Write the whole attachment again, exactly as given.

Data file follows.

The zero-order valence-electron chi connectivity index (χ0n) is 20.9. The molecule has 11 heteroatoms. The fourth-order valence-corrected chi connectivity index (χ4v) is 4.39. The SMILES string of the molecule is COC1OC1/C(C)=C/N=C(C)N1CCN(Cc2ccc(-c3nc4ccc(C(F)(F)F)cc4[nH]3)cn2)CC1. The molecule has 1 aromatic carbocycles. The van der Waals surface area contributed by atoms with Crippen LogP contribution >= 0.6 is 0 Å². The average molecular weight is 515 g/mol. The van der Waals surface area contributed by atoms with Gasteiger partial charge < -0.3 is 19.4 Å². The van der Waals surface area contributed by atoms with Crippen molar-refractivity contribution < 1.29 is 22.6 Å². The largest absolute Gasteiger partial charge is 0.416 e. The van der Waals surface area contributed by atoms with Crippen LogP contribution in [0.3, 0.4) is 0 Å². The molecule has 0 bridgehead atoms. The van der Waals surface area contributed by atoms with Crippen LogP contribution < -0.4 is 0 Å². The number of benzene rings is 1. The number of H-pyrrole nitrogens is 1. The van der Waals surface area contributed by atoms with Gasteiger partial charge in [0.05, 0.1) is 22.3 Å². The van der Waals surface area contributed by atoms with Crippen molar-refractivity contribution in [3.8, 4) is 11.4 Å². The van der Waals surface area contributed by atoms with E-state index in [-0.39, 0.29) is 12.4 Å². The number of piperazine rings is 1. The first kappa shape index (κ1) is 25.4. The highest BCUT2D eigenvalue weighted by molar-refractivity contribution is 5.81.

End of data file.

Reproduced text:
The zero-order valence-electron chi connectivity index (χ0n) is 20.9. The molecule has 11 heteroatoms. The fourth-order valence-corrected chi connectivity index (χ4v) is 4.39. The SMILES string of the molecule is COC1OC1/C(C)=C/N=C(C)N1CCN(Cc2ccc(-c3nc4ccc(C(F)(F)F)cc4[nH]3)cn2)CC1. The molecule has 1 aromatic carbocycles. The van der Waals surface area contributed by atoms with Crippen LogP contribution >= 0.6 is 0 Å². The average molecular weight is 515 g/mol. The van der Waals surface area contributed by atoms with Gasteiger partial charge < -0.3 is 19.4 Å². The van der Waals surface area contributed by atoms with Crippen molar-refractivity contribution < 1.29 is 22.6 Å². The largest absolute Gasteiger partial charge is 0.416 e. The van der Waals surface area contributed by atoms with Crippen LogP contribution in [0.3, 0.4) is 0 Å². The molecule has 0 bridgehead atoms. The van der Waals surface area contributed by atoms with Crippen LogP contribution < -0.4 is 0 Å². The number of benzene rings is 1. The number of H-pyrrole nitrogens is 1. The van der Waals surface area contributed by atoms with Gasteiger partial charge in [0.05, 0.1) is 22.3 Å². The van der Waals surface area contributed by atoms with Crippen molar-refractivity contribution in [3.8, 4) is 11.4 Å². The van der Waals surface area contributed by atoms with E-state index in [-0.39, 0.29) is 12.4 Å². The number of piperazine rings is 1. The first kappa shape index (κ1) is 25.4. The highest BCUT2D eigenvalue weighted by molar-refractivity contribution is 5.81.